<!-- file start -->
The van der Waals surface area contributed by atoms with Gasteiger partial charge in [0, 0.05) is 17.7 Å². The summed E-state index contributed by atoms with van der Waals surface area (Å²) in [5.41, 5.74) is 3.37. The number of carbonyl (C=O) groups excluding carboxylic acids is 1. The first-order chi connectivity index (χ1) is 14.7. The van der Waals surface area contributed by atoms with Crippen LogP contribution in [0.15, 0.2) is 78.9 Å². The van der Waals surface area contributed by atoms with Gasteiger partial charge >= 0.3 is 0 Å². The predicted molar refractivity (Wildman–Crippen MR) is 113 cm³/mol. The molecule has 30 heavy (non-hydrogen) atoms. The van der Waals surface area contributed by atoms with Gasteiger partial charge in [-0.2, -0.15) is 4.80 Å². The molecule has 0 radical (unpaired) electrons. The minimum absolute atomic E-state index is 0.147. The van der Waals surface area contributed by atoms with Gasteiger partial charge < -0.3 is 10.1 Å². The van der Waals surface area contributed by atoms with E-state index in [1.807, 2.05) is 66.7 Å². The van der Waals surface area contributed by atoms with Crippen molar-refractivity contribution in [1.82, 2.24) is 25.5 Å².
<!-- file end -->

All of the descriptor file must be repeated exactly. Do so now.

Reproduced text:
The van der Waals surface area contributed by atoms with Gasteiger partial charge in [0, 0.05) is 17.7 Å². The summed E-state index contributed by atoms with van der Waals surface area (Å²) in [5.41, 5.74) is 3.37. The number of carbonyl (C=O) groups excluding carboxylic acids is 1. The first-order chi connectivity index (χ1) is 14.7. The van der Waals surface area contributed by atoms with Crippen LogP contribution in [0.15, 0.2) is 78.9 Å². The van der Waals surface area contributed by atoms with Gasteiger partial charge >= 0.3 is 0 Å². The predicted molar refractivity (Wildman–Crippen MR) is 113 cm³/mol. The molecule has 30 heavy (non-hydrogen) atoms. The van der Waals surface area contributed by atoms with Gasteiger partial charge in [-0.2, -0.15) is 4.80 Å². The molecule has 0 radical (unpaired) electrons. The minimum absolute atomic E-state index is 0.147. The van der Waals surface area contributed by atoms with Gasteiger partial charge < -0.3 is 10.1 Å². The van der Waals surface area contributed by atoms with E-state index in [1.807, 2.05) is 66.7 Å². The van der Waals surface area contributed by atoms with Crippen molar-refractivity contribution in [1.82, 2.24) is 25.5 Å².